The study compared the surgical outcomes for hundreds of women with biopsy-confirmed ductal carcinoma in-situ (DCIS). The findings demonstrate MRI's strength as a breast cancer diagnostic and staging tool and also as one for surgical planning.
"Our results show that preoperative breast MRI is associated with a reduction in the rates of positive resection margin and repeat surgery, without evidence of different initial or overall mastectomy rates," wrote the authors, led by Dr. Ga Young Yoon, PhD, of the University of Ulsan College of Medicine in Gangneung, South Korea.
The study included 541 women who were diagnosed with ductal carcinoma in situ at a university hospital between January 2012 and December 2016. All women had mammography and ultrasound-guided breast core needle biopsy. However, 79.5% of the patients also underwent presurgical MRI.
Presurgical MRI identified eight size discrepancy lesions and 67 additional suspicious lesions. The suspicious lesions were followed up with surgical excision, MRI-directed ultrasound with biopsy, and long-term monitoring.
Furthermore, presurgical MRI changed the surgery plan for 57 women. In 49% of surgical changes, the women received contralateral breast excision. Another 30% underwent wider excision, and 21% changed from breast-conserving surgery to mastectomy.
Women who underwent MRI had better surgery outcomes, the authors noted. They were less likely to have a positive resection margin at initial surgery and lower odds of needing additional surgery. Presurgical MRI also did not significantly change the rates at which women underwent mastectomies.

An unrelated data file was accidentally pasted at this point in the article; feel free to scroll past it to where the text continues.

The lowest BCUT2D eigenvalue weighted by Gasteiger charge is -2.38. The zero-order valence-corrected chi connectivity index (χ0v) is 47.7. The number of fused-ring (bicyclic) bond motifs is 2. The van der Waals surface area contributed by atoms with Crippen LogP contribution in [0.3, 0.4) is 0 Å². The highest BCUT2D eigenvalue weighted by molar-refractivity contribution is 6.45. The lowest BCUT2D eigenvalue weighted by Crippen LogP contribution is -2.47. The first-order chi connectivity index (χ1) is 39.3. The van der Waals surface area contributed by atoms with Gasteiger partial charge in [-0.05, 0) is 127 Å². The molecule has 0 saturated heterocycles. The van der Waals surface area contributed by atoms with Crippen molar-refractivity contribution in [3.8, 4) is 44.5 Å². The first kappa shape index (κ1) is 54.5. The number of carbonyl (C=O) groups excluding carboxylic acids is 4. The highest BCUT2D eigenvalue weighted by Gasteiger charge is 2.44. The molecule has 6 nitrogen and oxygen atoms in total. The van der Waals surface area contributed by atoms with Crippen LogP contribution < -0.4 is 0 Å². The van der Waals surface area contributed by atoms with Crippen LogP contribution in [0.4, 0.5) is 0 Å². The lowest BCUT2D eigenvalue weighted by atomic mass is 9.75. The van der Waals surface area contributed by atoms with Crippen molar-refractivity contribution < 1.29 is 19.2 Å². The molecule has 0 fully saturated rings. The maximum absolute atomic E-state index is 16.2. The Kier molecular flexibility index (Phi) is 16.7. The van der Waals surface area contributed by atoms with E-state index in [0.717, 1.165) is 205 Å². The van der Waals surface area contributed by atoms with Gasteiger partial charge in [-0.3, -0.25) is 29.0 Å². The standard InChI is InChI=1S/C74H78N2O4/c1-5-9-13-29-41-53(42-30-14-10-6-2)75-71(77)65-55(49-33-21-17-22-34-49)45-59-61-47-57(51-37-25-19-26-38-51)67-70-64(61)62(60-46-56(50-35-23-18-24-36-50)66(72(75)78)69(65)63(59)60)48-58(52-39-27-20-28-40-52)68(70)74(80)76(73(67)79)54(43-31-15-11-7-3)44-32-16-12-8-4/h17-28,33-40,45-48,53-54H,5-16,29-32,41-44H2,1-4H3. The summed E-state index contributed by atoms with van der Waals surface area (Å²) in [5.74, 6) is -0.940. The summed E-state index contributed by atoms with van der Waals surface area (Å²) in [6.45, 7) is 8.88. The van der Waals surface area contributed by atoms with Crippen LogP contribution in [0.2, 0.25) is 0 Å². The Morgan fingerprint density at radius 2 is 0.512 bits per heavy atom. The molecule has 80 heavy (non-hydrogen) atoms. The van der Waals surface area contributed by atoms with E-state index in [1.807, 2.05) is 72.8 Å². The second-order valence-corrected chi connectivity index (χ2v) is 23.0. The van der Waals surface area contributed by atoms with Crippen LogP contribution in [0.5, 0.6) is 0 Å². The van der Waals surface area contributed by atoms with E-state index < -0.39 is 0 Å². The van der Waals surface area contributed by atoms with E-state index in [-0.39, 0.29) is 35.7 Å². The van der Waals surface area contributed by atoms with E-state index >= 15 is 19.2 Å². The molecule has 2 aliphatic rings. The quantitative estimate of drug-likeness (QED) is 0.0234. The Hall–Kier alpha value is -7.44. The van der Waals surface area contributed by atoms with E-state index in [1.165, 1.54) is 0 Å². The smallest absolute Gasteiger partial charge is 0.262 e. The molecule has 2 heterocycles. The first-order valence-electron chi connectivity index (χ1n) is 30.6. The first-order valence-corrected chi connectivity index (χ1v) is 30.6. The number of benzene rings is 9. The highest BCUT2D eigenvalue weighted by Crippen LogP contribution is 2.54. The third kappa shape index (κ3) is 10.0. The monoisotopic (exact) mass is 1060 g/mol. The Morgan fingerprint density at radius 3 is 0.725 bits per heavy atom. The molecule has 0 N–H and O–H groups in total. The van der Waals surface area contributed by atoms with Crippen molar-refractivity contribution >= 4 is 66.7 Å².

While presurgical MRI had benefits, the researchers considered 46% of the surgery changes to be unnecessary. Nine unnecessary changes were for high-risk lesions, including for five women who were diagnosed at an additional biopsy and underwent surgery and four women who were diagnosed at surgical excision without an ultrasound-guided core-needle biopsy.
"The rate of unnecessary surgical planning changes was relatively high in this study because 19 of the additional suspicious lesions were excised surgically without preoperative biopsy, and high-risk lesions confirmed by MRI-direct [ultrasound] and [core-needle biopsy] were included in the unnecessary change group," the authors wrote.
They also found significant differences between women who benefited and didn't benefit from presurgical MRI. Women who benefited from presurgical MRI had low nuclear grade, progesterone receptor positivity, and human epidermal growth factor receptor 2 negativity.
"Most women with a large lesion underwent mastectomy as initial treatment and were considered as the no benefit group," the authors wrote. "Thus, women with a relatively smaller lesion may remain in the benefit group."
Despite its limitations, presurgical MRI still appears to be a helpful surgical planning tool for women with DCIS, the authors concluded.
"Our results show that preoperative breast MRI is beneficial in the surgical planning in women with ductal carcinoma in situ confirmed by using [ultrasound]-guided core-needle biopsy," the authors wrote. "Preoperative breast MRI is helpful for depicting additional malignancy and reducing the rates of positive resection margin and repeat surgery, without evidence of a different mastectomy rate."
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